By Carl Jones, Vice President, Head of Travel, Asia Pacific & Greater China at SAP Concur
I was delighted to be invited to speak at the recent ITB India 2021, where I had the most exciting discussion about the future of corporate travel programs with Mr. Suraj Nair – Founder of Travel Spends. It is an India-based travel consultancy that deploys analytics and technology to help organizations save money and processes. I was eager to know the kind of trends they had witnessed over the last few months in the corporate travel market. I realized that companies’ focus was earlier on ‘costs’; they are relooking their travel policy in its entirety in the post-COVID-19 scenario. It is time for a paradigm shift in business travel — employee safety has become paramount for companies.
Delving deeper into the safety and security part, I learnt that it must be given to employees upfront, especially when they plan to travel. The funding, however, involves examining the entire cost structure management within T&E programs. As the rates are volatile, the demand is rising, opening avenues for re-shopping and real-time analytics. It will deliver savings to the companies, which they can invest into employee duty of care, safety, and security.
The discussion also addressed questions such as how companies can improve their duty of care and what mechanisms or technologies can be adopted. Technology has played a pivotal part in shaping up duty of care technologies. In fact, apps provide a better solution while complementing the kind of employee travel patterns or itineraries. This is evident from the clear cut information they provide on the risk advisory part, which enables people travelling to any country to avoid areas plagued by pandemics, political threats or even terror threats. Data revolving around business travel has also evolved from a simple itinerary management app to a proactive data platform with an enhanced focus on incorporating COVID-19 data. Nowadays, one can find relevant data like the COVID-19 infection rate for a destination.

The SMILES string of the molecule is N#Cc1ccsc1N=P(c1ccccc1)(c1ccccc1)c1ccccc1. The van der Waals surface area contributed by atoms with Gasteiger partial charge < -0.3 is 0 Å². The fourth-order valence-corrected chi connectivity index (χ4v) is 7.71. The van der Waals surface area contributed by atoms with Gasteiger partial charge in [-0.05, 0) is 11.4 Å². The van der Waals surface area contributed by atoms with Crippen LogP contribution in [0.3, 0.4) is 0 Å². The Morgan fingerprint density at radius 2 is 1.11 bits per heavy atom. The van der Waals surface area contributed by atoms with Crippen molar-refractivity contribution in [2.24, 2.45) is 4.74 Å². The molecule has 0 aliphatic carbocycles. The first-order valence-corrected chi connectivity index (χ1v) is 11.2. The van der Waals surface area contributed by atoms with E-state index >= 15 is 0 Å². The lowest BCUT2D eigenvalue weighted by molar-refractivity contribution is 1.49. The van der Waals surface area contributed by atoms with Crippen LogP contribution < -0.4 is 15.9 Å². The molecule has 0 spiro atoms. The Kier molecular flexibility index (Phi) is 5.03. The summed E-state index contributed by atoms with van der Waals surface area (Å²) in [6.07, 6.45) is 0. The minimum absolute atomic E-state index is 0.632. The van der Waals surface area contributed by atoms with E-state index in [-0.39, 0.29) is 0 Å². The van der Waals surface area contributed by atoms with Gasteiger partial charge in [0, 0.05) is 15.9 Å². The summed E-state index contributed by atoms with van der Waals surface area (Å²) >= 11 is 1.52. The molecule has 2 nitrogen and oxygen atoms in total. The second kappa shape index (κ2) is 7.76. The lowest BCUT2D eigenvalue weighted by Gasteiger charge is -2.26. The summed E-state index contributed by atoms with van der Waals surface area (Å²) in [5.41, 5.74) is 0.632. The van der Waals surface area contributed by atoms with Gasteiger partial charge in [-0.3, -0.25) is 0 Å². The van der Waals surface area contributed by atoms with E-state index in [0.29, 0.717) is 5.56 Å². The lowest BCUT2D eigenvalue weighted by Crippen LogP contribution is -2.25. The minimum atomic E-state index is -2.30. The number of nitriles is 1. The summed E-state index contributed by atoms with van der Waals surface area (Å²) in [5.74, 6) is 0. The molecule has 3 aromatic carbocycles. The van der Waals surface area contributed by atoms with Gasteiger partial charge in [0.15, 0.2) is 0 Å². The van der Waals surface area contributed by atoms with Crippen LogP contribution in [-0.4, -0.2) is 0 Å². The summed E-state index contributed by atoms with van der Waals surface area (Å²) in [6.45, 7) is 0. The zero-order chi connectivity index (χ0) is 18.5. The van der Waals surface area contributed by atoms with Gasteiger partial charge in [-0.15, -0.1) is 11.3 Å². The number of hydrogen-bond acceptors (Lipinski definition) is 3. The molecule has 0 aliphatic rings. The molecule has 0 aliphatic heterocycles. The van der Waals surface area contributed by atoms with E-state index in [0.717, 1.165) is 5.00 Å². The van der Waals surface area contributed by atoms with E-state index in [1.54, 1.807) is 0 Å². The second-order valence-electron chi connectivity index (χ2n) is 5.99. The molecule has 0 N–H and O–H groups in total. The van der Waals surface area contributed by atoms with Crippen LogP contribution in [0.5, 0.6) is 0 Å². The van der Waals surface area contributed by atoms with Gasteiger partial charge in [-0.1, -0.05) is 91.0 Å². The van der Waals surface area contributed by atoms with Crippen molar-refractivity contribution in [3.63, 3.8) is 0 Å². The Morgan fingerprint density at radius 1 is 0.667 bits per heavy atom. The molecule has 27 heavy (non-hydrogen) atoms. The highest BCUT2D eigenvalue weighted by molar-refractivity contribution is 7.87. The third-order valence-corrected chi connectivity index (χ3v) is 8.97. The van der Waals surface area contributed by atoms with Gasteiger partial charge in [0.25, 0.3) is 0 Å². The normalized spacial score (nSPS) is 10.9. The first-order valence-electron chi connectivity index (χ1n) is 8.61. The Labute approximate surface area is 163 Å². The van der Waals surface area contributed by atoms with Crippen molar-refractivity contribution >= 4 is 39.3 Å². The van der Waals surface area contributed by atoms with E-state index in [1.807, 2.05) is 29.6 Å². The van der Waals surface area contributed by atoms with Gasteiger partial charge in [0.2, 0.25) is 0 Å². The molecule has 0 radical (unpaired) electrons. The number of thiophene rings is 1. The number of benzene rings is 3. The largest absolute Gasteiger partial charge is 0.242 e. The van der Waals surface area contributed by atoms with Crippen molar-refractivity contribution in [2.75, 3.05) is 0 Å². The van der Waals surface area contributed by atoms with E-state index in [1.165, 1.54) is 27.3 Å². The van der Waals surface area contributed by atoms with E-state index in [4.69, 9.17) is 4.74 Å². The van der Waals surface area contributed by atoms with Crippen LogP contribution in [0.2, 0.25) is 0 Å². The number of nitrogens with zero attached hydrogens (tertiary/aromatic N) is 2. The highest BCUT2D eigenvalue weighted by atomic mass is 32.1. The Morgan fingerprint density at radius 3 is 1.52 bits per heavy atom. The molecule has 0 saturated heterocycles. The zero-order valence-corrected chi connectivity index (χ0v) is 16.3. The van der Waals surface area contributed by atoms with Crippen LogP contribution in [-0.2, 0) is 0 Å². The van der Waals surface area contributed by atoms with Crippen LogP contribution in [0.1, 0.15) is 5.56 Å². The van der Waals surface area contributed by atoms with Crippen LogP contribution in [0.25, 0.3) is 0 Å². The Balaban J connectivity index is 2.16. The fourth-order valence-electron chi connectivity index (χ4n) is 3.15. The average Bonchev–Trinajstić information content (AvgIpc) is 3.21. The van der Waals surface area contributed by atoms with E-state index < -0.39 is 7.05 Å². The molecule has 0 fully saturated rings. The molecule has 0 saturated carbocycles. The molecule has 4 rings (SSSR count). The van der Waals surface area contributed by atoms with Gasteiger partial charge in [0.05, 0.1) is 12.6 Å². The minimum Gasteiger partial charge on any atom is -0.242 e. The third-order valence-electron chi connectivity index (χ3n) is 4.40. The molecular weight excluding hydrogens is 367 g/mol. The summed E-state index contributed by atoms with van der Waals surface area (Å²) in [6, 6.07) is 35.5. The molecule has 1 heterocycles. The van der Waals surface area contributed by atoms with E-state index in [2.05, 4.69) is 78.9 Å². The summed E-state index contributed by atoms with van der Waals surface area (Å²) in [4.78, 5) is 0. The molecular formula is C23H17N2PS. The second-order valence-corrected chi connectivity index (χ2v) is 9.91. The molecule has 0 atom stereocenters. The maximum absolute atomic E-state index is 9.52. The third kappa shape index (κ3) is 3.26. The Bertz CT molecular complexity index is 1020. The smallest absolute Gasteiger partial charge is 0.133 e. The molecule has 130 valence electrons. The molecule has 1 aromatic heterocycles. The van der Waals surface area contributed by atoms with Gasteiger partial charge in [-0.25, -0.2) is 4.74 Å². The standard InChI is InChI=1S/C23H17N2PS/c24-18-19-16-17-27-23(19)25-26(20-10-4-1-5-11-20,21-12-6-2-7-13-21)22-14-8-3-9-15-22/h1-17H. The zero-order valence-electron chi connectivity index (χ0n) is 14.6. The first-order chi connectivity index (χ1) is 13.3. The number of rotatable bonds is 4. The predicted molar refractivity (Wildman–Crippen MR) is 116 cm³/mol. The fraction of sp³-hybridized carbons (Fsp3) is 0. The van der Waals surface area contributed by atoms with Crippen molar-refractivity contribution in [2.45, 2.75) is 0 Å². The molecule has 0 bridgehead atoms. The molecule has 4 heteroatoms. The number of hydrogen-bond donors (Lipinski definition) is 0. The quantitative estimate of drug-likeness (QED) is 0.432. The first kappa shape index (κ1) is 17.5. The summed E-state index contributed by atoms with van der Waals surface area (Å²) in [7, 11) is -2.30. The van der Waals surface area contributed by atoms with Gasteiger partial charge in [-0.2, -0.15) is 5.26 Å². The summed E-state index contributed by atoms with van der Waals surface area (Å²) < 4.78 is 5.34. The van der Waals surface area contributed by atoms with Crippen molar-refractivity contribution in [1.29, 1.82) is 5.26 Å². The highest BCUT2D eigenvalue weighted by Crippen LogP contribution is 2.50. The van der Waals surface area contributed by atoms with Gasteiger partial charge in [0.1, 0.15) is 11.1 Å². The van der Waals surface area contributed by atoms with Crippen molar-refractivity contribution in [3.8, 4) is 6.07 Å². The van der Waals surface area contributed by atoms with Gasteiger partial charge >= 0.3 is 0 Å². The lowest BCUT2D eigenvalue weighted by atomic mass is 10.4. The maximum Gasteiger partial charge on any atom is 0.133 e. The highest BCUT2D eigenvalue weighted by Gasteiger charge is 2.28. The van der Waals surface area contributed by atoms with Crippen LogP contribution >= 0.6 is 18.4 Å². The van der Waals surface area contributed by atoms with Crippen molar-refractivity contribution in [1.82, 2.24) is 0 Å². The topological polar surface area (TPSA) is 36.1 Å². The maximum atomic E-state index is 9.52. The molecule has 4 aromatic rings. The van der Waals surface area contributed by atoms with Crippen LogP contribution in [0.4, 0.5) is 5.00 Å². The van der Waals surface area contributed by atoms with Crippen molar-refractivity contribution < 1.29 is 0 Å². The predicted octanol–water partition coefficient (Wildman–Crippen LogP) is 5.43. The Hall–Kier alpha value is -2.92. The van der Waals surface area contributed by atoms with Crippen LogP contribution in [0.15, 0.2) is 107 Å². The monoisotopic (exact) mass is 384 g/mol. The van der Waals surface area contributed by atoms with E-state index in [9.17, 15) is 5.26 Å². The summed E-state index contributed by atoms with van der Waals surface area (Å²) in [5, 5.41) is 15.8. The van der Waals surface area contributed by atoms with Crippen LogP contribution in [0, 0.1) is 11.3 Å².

Every challenge brings an opportunity to adapt, adopt and move ahead. A decade ago, India had a manual centric market that gradually shifted focus to hybrid technologies involving self-booking and enablement of platforms. Present times call for innovation and collaboration that enable data flow and ancillaries to come together facilitated by the Internet of Things. Consequently, technology can also guarantee best practices that foster employee safety and total compliance. For instance, a Fortune 500 social media company was able to save 12-14% primarily by driving back information to travellers. This is a solid example of how information is an important metric to achieve better financial prudence. Moreover, these savings can then be diverted into constructive initiatives like care programs.
It was equally heartening to know that the definition of essential travel now includes employee safety and not just business needs. Although employees are upfront about bringing radical changes in the business travel experience, buildup and the creation of demand in travel will take some time. With the present global vaccination drive in full swing, business travel will soon get back on its feet. Corporates need to facilitate audit trail, mechanisms, health policies and subsequent reimbursement that improve employee experience and safety.
In a nutshell, organizations need to broaden their perspectives allowing futuristic solutions to cover the cost of complete risk for business travel. It was indeed an exciting discussion that provided more profound insights into corporate travel programs’ ever-changing dynamics.